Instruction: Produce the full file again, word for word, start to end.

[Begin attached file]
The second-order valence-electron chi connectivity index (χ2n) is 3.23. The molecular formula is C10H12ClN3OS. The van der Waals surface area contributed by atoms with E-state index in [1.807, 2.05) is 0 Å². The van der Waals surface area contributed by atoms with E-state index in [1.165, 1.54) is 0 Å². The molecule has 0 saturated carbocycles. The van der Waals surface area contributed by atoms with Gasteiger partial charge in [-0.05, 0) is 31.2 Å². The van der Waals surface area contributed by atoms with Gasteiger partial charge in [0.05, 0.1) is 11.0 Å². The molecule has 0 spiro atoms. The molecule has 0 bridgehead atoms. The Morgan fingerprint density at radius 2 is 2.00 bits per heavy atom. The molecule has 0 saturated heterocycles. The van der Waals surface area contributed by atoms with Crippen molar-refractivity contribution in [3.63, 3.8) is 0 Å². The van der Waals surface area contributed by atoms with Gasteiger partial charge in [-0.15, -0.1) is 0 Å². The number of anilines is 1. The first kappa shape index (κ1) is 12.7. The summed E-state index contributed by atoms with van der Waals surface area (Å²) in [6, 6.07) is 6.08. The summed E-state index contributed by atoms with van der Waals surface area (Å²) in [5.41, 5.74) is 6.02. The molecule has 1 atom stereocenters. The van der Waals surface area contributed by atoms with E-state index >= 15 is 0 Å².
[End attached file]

The second-order valence-electron chi connectivity index (χ2n) is 3.23. The molecular formula is C10H12ClN3OS. The van der Waals surface area contributed by atoms with E-state index in [1.807, 2.05) is 0 Å². The van der Waals surface area contributed by atoms with E-state index in [1.165, 1.54) is 0 Å². The molecule has 0 saturated carbocycles. The van der Waals surface area contributed by atoms with Gasteiger partial charge in [-0.05, 0) is 31.2 Å². The van der Waals surface area contributed by atoms with Gasteiger partial charge in [0.05, 0.1) is 11.0 Å². The molecule has 0 spiro atoms. The molecule has 0 bridgehead atoms. The Morgan fingerprint density at radius 2 is 2.00 bits per heavy atom. The molecule has 0 saturated heterocycles. The van der Waals surface area contributed by atoms with Crippen molar-refractivity contribution in [3.63, 3.8) is 0 Å². The van der Waals surface area contributed by atoms with Gasteiger partial charge in [-0.15, -0.1) is 0 Å². The number of anilines is 1. The first kappa shape index (κ1) is 12.7. The summed E-state index contributed by atoms with van der Waals surface area (Å²) in [6, 6.07) is 6.08. The summed E-state index contributed by atoms with van der Waals surface area (Å²) in [5.41, 5.74) is 6.02. The molecule has 1 atom stereocenters. The van der Waals surface area contributed by atoms with E-state index >= 15 is 0 Å².